Oregon State UniversitySpecial Collections & Archives Research Center

Ade Schwammel Collection, 1931-2005

Scope and Content Note

The Ade Schwammel Collection consists of materials pertaining to Oregon State College football, primarily the 1933 team, also known as the Ironmen. The materials include photographs of the team, coaches and players; the original cartoon drawing (framed) of Schwammel drawn by Associated Press sports cartoonist Thomas Paprocki ("The Pap"); Schwammel's All-American sweater insignia (framed); and a copy of the February 1934 issue of The Scroll of Phi Delta Theta.

The thirty-two photographs include autographed images of players on the 1932 and 1933 football teams, including Vic Curtin, Clyde Devine, Harry Field, Norm Franklin, Hal Joslin, Woody Joslin, Ed McIntosh, Hal Moe, Hal Pangle, Bill Tomsheck, and Whitey Wedin; photographs of coaches Paul Schissler and Lon Stiner and of the 1933 team; and an image of Ade Schwammel taking a tour with other All-Americans of the Prima Brewery before the 1934 Chicago All-Star Game.

An addition to the Schwammel Collection (Accession 2001:072) contains newspaper clippings, photographs, a magazine article on the Beavers Football team, and an embroidered orange "O" from Schwammel's letterman's jacket. These materials pertain to Ade Schwammel's participation on the Beavers Football team from 1931 to 1933 and membership in the Phi Delta Theta fraternity.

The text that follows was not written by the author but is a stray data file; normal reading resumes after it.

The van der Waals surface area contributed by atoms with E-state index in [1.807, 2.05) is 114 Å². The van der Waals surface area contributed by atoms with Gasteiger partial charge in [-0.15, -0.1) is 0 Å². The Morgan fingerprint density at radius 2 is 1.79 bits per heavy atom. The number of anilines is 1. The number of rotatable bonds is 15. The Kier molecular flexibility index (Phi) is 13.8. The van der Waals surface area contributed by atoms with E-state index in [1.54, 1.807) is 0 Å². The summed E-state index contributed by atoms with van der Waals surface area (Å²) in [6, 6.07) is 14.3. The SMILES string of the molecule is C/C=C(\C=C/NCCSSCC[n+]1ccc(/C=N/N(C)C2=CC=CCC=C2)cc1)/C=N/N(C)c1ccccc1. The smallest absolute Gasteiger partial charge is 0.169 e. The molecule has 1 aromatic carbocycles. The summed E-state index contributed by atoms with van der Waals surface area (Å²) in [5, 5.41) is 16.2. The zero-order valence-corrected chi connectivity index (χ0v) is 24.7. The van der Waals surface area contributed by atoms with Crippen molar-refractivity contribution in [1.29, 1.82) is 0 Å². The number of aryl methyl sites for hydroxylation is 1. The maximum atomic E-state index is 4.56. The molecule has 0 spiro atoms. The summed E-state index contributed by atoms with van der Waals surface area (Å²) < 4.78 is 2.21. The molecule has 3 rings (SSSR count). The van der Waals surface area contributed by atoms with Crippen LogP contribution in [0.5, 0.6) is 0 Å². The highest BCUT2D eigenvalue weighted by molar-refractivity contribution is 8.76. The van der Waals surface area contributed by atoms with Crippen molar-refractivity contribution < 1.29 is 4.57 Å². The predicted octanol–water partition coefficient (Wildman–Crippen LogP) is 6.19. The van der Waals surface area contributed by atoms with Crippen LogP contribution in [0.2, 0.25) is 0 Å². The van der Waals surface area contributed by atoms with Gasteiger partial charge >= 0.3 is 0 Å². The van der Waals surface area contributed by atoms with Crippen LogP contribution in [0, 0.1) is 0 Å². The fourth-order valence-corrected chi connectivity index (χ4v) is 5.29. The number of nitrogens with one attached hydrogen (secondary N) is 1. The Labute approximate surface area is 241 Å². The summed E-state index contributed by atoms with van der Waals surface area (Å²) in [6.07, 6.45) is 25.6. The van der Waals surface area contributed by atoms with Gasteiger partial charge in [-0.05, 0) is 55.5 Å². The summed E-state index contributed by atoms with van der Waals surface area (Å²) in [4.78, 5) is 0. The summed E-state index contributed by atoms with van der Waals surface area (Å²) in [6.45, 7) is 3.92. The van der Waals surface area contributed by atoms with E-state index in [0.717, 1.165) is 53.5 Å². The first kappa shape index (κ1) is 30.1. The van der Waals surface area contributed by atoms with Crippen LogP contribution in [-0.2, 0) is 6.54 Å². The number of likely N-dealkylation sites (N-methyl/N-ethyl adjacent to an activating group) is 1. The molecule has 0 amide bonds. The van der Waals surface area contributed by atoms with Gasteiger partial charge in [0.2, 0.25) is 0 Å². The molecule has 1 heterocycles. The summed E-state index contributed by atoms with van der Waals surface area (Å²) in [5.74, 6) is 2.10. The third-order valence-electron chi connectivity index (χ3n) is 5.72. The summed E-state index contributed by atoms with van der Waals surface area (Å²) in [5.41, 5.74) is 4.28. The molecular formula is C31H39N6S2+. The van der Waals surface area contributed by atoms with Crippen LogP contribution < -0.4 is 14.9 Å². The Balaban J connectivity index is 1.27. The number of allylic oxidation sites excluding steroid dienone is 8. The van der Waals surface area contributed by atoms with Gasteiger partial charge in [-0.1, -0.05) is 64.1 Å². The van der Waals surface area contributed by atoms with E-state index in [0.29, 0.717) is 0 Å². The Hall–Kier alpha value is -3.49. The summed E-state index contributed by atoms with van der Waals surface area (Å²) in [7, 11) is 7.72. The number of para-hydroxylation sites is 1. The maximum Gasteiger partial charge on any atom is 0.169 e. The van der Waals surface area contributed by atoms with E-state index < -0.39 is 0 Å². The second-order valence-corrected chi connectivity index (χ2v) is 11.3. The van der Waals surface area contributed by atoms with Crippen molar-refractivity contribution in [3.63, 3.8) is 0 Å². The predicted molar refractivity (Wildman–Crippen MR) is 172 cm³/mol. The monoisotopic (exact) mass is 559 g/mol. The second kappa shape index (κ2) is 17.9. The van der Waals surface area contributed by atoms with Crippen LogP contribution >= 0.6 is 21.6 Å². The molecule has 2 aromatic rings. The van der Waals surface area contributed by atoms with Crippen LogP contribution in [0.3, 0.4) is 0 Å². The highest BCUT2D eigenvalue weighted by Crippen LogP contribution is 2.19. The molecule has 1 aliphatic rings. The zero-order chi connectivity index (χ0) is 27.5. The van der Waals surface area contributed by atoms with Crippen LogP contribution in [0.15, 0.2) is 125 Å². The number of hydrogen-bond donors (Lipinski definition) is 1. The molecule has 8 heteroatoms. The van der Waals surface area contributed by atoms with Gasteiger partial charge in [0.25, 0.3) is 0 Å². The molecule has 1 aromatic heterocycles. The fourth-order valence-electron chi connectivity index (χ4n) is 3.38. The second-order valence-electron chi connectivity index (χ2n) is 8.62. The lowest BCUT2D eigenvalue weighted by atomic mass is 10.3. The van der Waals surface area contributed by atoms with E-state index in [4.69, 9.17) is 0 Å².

A second addition to the Schwammel Collection (Accession 2005:005) consists of a biographical essay featuring highlights from Schwammel's life and football career, a newspaper clipping, and photographic images. Numbering 12 prints in total, the images show Ade Schwammel socializing with other football players, mostly Green Bay Packer teammates. In addition to John Schwammel, Ade's son, these images feature Verne Lewelln, Lon Evans, Buckets Goldenberg, Bart Starr, and Roy Nitschke. Two of the twelve images depict a Packers vs. San Francisco 49ers game in September 1976. The clipping pertains to Schwammel's status as football's first designated "All-American" player.


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